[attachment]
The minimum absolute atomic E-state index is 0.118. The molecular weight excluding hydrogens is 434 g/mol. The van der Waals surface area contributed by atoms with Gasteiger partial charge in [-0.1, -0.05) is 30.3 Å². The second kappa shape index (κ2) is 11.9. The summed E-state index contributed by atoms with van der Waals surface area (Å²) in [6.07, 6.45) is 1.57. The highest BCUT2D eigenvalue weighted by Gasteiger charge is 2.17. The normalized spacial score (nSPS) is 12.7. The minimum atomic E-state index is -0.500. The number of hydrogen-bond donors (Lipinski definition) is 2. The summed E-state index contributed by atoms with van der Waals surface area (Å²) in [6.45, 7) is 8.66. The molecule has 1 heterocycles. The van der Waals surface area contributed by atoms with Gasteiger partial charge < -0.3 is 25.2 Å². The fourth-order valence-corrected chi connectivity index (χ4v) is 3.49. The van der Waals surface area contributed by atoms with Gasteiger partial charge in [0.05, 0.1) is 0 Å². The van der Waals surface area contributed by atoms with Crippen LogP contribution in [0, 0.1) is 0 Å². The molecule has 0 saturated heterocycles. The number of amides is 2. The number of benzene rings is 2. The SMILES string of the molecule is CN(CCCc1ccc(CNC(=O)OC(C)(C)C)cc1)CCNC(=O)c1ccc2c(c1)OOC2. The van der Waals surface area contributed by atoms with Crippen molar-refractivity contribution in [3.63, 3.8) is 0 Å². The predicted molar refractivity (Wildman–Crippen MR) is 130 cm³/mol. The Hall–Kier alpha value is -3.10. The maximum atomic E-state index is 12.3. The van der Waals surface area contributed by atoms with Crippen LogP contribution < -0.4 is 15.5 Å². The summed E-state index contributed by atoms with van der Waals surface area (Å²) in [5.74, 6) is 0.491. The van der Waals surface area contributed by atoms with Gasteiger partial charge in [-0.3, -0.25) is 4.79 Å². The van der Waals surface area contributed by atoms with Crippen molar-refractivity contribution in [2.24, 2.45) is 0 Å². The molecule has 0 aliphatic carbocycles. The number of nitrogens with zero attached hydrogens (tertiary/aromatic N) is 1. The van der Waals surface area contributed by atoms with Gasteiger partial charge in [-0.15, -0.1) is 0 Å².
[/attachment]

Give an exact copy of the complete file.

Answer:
The minimum absolute atomic E-state index is 0.118. The molecular weight excluding hydrogens is 434 g/mol. The van der Waals surface area contributed by atoms with Gasteiger partial charge in [-0.1, -0.05) is 30.3 Å². The second kappa shape index (κ2) is 11.9. The summed E-state index contributed by atoms with van der Waals surface area (Å²) in [6.07, 6.45) is 1.57. The highest BCUT2D eigenvalue weighted by Gasteiger charge is 2.17. The normalized spacial score (nSPS) is 12.7. The minimum atomic E-state index is -0.500. The number of hydrogen-bond donors (Lipinski definition) is 2. The summed E-state index contributed by atoms with van der Waals surface area (Å²) in [6.45, 7) is 8.66. The molecule has 1 heterocycles. The van der Waals surface area contributed by atoms with Gasteiger partial charge < -0.3 is 25.2 Å². The fourth-order valence-corrected chi connectivity index (χ4v) is 3.49. The van der Waals surface area contributed by atoms with Gasteiger partial charge in [0.05, 0.1) is 0 Å². The van der Waals surface area contributed by atoms with Crippen LogP contribution in [0, 0.1) is 0 Å². The molecule has 0 saturated heterocycles. The number of amides is 2. The number of benzene rings is 2. The SMILES string of the molecule is CN(CCCc1ccc(CNC(=O)OC(C)(C)C)cc1)CCNC(=O)c1ccc2c(c1)OOC2. The van der Waals surface area contributed by atoms with Crippen molar-refractivity contribution in [3.63, 3.8) is 0 Å². The predicted molar refractivity (Wildman–Crippen MR) is 130 cm³/mol. The Hall–Kier alpha value is -3.10. The maximum atomic E-state index is 12.3. The van der Waals surface area contributed by atoms with Crippen LogP contribution < -0.4 is 15.5 Å². The summed E-state index contributed by atoms with van der Waals surface area (Å²) in [5.74, 6) is 0.491. The van der Waals surface area contributed by atoms with Gasteiger partial charge in [-0.3, -0.25) is 4.79 Å². The van der Waals surface area contributed by atoms with Crippen molar-refractivity contribution in [2.24, 2.45) is 0 Å². The molecule has 0 aliphatic carbocycles. The number of nitrogens with zero attached hydrogens (tertiary/aromatic N) is 1. The van der Waals surface area contributed by atoms with Gasteiger partial charge in [-0.15, -0.1) is 0 Å².